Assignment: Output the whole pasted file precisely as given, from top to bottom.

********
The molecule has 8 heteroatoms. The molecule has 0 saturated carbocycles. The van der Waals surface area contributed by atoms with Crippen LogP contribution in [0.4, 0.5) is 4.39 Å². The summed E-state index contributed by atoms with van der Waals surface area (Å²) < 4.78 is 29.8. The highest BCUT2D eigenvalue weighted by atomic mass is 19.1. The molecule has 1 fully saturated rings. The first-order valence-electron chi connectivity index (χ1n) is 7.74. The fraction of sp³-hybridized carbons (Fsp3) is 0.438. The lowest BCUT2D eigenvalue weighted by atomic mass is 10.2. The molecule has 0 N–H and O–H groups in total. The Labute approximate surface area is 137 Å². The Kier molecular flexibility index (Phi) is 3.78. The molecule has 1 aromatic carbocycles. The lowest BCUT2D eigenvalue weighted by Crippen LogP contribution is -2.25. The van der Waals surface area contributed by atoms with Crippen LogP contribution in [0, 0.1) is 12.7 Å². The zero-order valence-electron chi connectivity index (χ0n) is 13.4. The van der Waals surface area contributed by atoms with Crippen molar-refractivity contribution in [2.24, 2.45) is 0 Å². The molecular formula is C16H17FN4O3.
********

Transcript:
The molecule has 8 heteroatoms. The molecule has 0 saturated carbocycles. The van der Waals surface area contributed by atoms with Crippen LogP contribution in [0.4, 0.5) is 4.39 Å². The summed E-state index contributed by atoms with van der Waals surface area (Å²) < 4.78 is 29.8. The highest BCUT2D eigenvalue weighted by atomic mass is 19.1. The molecule has 1 fully saturated rings. The first-order valence-electron chi connectivity index (χ1n) is 7.74. The fraction of sp³-hybridized carbons (Fsp3) is 0.438. The lowest BCUT2D eigenvalue weighted by atomic mass is 10.2. The molecule has 0 N–H and O–H groups in total. The Labute approximate surface area is 137 Å². The Kier molecular flexibility index (Phi) is 3.78. The molecule has 1 aromatic carbocycles. The lowest BCUT2D eigenvalue weighted by Crippen LogP contribution is -2.25. The van der Waals surface area contributed by atoms with Crippen LogP contribution in [0, 0.1) is 12.7 Å². The zero-order valence-electron chi connectivity index (χ0n) is 13.4. The van der Waals surface area contributed by atoms with Crippen molar-refractivity contribution in [2.24, 2.45) is 0 Å². The molecular formula is C16H17FN4O3.